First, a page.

So after brave attempts by the Lords to change the 2 most obnoxious remaining bits of the Lobbying Bill we will now have a Lobbying Act. We may live to regret this day.
The real shame was that the staff costs amendment was a tied vote and so fell; which means we only needed one more peer and this would have been carried. It's a lesson for our sector to be more joined up and avoid mixed messages that are used against us.
There are other lessons to learn. Not all bad.
So, for example the work of the cross-sector Commission on Civil Society (www.civilsocietycommission.info) showed how we can come together across the wide diversity of our many, many charities when faced with a challenge.
However our work is not done. We now need to:
- give advice to charities and campaigning bodies
on what they can and can't do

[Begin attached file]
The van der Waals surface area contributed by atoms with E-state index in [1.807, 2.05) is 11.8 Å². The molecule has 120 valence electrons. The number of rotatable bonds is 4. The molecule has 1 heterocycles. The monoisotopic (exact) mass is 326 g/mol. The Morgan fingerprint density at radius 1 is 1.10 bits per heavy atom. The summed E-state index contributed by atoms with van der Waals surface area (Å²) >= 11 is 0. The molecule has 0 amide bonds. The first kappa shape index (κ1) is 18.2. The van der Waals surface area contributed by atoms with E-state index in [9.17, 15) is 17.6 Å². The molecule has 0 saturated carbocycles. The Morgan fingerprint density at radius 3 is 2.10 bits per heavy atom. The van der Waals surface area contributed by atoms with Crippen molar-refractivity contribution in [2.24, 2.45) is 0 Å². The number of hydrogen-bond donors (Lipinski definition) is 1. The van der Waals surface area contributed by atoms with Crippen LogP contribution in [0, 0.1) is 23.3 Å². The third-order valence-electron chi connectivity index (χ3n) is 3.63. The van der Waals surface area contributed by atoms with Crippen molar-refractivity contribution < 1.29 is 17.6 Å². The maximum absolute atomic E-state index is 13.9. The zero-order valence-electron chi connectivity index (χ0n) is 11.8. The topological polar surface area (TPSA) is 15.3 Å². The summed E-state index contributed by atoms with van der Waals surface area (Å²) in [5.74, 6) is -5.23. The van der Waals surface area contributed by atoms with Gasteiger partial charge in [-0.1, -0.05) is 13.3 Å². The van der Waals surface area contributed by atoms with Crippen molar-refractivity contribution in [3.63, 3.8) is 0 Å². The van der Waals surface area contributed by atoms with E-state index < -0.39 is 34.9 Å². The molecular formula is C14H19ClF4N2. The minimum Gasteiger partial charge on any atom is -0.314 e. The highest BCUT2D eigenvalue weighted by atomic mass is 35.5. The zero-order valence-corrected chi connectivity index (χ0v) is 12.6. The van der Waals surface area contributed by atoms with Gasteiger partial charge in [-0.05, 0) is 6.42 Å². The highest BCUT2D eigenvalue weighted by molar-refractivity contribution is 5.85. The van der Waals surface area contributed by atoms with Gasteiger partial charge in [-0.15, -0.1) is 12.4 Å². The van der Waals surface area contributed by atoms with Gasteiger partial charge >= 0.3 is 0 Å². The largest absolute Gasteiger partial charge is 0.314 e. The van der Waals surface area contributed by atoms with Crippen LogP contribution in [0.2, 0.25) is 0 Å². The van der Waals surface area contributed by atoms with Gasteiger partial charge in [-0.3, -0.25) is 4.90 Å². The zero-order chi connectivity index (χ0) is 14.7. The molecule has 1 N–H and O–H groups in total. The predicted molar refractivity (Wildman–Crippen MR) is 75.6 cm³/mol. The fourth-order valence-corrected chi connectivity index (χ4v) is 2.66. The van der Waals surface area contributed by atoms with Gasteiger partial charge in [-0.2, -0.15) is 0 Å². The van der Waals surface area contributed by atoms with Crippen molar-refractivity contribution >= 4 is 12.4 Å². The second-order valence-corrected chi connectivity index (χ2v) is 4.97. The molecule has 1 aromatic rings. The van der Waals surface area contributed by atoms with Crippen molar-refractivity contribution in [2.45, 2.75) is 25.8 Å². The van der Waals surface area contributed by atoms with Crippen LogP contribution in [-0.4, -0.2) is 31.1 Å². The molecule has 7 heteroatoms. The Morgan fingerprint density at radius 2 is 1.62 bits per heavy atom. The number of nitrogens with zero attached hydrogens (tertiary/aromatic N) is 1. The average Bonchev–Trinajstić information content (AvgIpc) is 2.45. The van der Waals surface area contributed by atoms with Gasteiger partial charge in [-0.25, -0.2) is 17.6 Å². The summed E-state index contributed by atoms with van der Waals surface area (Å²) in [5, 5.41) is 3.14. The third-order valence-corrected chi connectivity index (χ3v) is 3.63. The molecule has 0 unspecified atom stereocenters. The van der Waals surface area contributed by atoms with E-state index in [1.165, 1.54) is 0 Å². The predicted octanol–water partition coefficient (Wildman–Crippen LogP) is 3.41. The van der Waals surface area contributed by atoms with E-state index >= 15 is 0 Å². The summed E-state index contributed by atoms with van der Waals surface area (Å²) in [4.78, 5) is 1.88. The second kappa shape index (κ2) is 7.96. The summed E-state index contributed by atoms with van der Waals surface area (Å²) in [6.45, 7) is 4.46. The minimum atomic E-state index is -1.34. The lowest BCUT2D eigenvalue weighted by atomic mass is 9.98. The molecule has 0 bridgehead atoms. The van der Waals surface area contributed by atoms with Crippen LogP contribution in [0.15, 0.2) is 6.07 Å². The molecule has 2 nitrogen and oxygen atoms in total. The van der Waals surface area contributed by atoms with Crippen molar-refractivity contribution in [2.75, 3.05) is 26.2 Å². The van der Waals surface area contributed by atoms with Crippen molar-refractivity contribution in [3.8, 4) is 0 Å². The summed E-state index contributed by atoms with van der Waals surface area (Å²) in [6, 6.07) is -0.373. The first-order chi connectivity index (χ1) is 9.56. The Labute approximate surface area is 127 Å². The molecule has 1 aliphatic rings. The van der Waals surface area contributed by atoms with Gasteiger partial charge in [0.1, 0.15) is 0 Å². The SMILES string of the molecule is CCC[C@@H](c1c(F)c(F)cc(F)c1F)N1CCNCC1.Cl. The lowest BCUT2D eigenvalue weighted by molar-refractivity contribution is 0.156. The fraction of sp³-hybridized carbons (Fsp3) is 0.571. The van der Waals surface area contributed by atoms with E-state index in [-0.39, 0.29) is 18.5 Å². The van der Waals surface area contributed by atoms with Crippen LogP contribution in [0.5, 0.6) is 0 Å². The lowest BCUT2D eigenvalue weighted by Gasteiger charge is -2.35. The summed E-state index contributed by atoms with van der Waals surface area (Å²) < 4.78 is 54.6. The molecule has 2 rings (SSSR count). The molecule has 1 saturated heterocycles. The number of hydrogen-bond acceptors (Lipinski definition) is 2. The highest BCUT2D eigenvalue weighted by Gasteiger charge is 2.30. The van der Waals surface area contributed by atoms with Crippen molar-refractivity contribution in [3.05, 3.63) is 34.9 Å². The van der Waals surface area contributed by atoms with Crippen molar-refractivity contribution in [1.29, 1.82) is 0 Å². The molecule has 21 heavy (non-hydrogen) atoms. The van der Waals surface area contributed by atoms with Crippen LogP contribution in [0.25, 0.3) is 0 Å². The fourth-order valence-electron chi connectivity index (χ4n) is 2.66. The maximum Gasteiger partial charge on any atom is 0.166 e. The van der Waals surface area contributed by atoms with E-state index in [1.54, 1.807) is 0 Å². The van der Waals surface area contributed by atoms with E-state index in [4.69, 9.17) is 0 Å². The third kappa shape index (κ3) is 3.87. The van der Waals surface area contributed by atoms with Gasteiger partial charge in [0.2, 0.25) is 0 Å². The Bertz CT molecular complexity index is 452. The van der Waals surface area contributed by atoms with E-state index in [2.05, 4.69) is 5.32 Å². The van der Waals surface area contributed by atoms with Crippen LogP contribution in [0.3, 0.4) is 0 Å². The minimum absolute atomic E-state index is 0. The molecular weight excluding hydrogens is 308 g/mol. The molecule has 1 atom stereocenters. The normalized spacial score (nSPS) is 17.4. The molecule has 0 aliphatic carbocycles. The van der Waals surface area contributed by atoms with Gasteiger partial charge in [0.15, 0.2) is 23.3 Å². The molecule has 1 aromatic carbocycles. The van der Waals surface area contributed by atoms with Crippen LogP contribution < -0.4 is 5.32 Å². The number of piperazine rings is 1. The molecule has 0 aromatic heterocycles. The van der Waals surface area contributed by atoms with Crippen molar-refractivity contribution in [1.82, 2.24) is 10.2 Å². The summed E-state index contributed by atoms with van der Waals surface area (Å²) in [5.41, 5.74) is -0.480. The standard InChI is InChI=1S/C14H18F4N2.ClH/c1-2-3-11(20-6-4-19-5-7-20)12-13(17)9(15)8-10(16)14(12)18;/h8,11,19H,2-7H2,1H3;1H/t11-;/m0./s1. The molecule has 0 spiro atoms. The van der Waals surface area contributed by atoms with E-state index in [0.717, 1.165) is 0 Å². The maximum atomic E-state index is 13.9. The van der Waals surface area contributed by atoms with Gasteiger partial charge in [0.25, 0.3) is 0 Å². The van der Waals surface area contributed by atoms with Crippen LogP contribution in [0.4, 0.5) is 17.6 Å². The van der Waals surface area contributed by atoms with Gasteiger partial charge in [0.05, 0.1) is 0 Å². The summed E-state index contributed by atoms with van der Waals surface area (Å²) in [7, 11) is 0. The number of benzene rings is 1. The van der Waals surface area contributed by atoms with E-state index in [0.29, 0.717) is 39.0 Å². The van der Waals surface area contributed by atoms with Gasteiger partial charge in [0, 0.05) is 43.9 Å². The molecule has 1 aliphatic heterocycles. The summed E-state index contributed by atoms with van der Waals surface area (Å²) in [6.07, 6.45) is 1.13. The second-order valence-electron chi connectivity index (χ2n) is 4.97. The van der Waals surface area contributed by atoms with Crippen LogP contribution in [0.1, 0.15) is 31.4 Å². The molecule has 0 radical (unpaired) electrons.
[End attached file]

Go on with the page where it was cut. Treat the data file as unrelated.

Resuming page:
- encourage charity leaders not to impose their
own gag on what they do. As the recent report of the Independence Panel chaired
by Sir Roger Singleton showed, there are strong dangers of self censorship;
that CEOs and trustees are frightened off doing any campaigning for fear of
falling foul of this new law or the bureaucracy it involves
we must monitor the effects of this new law.
This was one of the key recommendations of the Commission. We'll ensure we have
the evidence to persuade the next Government to make necessary changes.
- and finally ACEVO - and colleagues in our sister bodies - need to provide the support and advice charities need to get through this new minefield of red tape and to encourage all sector leaders to continue to speak truth to power. Knowing my members as I do I'm sure they won't be put off doing what's right by a piece of mean-minded legislation!
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